Much can be learned from the biological system of the Victoria Amazonica, also known as the Giant Water Lily. The plant has long generated curiosity about its delicate appearance yet impressive strength which is owed to its exceptional structural characteristics. An intricately webbed system of spines and ribs contributes to the success of the Victoria Amazonica, as it evenly distributes the weight of the plant while leaving pockets to store air and increase buoyancy. Once studied in detail, the branching pattern of the spines and ribs becomes apparent. Each Water Lily is unique, but all follow the same fractal branching pattern which can be defined by the following geometric sequence:
This branching system proves to be most effective for the Victoria Amazonica. Therefore, because of the efficiency of the system, its quick growth, and incredible strength, the plant can become somewhat of an invasive species. While the Lily Pad remains planar, in different forms, its system proves to be equally as strong. Below, the application of the system to different forms is tested.
Ribs are evenly dispersed between spines, lending to the plant’s equally distributed surface weight. In this example, the ribs are roughly spaced 8.3 cm from each other. This can be described with the linear expression: y=(1/8.3)x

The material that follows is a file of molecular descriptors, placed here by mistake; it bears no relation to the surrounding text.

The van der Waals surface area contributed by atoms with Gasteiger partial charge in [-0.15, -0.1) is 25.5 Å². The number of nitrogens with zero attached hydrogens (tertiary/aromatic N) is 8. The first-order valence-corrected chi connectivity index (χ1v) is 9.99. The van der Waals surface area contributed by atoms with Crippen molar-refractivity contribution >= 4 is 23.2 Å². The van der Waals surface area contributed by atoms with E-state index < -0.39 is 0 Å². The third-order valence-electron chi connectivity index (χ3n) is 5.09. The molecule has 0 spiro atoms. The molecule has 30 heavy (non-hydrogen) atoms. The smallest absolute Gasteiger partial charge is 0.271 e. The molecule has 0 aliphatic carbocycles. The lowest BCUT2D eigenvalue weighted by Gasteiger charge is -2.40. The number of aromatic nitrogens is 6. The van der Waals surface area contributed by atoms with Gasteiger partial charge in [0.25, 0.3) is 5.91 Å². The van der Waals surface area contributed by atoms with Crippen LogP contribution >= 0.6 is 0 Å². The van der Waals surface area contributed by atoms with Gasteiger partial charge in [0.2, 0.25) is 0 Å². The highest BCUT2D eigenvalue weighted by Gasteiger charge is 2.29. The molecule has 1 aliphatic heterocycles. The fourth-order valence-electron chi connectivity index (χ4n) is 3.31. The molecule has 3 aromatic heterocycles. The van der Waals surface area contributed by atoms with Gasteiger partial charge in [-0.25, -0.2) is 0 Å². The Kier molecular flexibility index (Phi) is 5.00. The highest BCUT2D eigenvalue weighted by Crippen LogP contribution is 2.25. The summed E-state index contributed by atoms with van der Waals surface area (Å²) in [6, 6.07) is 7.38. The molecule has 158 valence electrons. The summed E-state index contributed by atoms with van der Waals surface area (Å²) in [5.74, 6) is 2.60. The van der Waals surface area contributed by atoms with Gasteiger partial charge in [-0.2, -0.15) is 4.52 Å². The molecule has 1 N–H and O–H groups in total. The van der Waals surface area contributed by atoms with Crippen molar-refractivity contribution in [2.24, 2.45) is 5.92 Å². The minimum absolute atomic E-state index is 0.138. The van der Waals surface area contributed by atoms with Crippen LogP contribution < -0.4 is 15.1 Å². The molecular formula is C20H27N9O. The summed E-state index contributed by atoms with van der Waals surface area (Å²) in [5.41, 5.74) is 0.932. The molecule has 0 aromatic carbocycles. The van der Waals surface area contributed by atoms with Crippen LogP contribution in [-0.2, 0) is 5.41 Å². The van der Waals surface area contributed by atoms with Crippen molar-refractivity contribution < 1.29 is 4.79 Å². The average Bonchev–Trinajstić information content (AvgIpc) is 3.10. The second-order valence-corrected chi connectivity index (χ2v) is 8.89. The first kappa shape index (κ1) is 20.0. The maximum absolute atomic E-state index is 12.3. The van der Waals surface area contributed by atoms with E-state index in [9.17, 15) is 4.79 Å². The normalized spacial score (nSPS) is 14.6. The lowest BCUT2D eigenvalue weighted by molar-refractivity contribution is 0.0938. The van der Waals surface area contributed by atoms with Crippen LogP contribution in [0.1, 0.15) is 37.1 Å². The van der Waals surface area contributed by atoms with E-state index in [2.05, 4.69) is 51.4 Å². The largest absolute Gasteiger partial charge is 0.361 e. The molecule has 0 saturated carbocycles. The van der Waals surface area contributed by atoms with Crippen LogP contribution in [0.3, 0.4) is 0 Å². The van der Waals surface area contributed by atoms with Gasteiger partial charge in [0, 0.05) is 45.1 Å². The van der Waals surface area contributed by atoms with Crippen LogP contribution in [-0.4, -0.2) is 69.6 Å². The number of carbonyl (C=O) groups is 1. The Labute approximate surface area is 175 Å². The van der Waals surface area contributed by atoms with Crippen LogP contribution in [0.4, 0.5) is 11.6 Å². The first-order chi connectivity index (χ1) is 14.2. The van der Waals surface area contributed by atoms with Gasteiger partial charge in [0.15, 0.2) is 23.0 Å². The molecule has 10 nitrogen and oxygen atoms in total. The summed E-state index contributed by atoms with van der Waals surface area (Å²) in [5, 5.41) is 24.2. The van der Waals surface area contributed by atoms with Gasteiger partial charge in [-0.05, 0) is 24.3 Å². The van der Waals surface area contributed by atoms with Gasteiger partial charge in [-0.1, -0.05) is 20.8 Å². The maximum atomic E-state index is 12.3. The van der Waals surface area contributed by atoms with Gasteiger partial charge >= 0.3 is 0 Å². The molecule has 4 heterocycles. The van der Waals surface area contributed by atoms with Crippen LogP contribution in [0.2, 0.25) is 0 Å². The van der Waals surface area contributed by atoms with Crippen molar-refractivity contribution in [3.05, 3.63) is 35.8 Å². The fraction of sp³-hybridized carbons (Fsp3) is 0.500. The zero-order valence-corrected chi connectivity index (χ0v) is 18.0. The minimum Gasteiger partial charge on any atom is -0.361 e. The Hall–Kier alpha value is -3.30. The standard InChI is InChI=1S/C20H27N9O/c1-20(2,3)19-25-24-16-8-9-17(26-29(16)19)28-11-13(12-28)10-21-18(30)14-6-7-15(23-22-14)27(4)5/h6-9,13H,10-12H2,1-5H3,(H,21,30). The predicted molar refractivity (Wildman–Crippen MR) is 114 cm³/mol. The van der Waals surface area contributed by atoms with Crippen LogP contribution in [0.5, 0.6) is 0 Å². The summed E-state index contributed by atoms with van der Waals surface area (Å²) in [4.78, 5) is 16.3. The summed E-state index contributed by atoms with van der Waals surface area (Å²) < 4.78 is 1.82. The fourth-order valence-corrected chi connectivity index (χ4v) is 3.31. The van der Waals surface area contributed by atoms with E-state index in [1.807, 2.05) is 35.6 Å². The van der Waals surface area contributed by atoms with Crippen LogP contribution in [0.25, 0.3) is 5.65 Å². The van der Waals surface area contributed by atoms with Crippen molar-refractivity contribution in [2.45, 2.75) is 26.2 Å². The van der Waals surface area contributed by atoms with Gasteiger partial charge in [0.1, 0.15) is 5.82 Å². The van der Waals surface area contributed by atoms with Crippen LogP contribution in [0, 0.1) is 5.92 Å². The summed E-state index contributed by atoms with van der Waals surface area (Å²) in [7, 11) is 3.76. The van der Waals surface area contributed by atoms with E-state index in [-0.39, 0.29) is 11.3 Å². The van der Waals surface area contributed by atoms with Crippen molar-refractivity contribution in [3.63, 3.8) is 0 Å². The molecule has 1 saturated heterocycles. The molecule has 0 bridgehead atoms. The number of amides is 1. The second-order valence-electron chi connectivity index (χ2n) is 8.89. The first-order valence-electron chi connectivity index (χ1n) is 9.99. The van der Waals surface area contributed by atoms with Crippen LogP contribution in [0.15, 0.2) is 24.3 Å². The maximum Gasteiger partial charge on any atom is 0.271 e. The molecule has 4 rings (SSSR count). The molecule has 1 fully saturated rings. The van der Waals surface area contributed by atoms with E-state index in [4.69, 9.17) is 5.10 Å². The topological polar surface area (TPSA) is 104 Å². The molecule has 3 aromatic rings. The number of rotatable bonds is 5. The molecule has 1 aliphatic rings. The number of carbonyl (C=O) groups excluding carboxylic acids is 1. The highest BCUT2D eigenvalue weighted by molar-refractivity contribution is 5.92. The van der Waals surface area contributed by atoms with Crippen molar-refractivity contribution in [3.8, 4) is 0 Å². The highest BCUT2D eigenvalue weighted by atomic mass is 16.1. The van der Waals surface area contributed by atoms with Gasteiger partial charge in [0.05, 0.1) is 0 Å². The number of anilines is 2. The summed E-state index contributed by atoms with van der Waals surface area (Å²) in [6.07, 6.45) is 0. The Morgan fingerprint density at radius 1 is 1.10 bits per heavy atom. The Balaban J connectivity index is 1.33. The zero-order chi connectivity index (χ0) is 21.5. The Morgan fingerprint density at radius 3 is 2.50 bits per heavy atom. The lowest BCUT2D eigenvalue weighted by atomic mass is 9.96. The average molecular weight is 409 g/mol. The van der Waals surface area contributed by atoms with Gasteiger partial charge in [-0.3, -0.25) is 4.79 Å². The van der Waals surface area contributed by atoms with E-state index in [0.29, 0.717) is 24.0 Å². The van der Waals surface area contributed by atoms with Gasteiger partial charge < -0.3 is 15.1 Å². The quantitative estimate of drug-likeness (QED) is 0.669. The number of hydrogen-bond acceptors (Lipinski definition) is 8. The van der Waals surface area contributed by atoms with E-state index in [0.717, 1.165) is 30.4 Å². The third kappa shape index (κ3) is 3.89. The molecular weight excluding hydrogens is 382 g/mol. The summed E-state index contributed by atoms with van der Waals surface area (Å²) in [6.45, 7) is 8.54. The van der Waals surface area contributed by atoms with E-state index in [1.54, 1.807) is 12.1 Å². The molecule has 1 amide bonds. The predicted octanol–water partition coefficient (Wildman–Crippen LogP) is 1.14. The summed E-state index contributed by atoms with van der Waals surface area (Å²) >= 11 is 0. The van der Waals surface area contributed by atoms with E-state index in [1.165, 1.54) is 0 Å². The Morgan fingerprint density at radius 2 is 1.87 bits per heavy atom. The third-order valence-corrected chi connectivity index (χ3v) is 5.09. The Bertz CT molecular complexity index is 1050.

Finite Element Method Mesh structurally analyzes how the surface of the Lily Pad is broken up into geometric cells. The FEM of the Pad can be tested for its movement under force and for its elasticity . These diagrams were generated with data from Nature-Inspired Fractal Geometry and Its Applications in Architectural Designs. Asayama, Riane, Sassone. 2014.
Naturally, the model without ribs (left model) was not as strong. However, it had more potential for movement and was still structurally impressive. Going forward, this was used as a base model for form studies.
As the above models proved to be structurally sound, they were scaled up to test their application to a larger model. At 1.5 m, the structure was not as stable because the spacing of the branches increased. Going forward, increased branching will be tested. Added weight will also be applied to see how it affects the stability.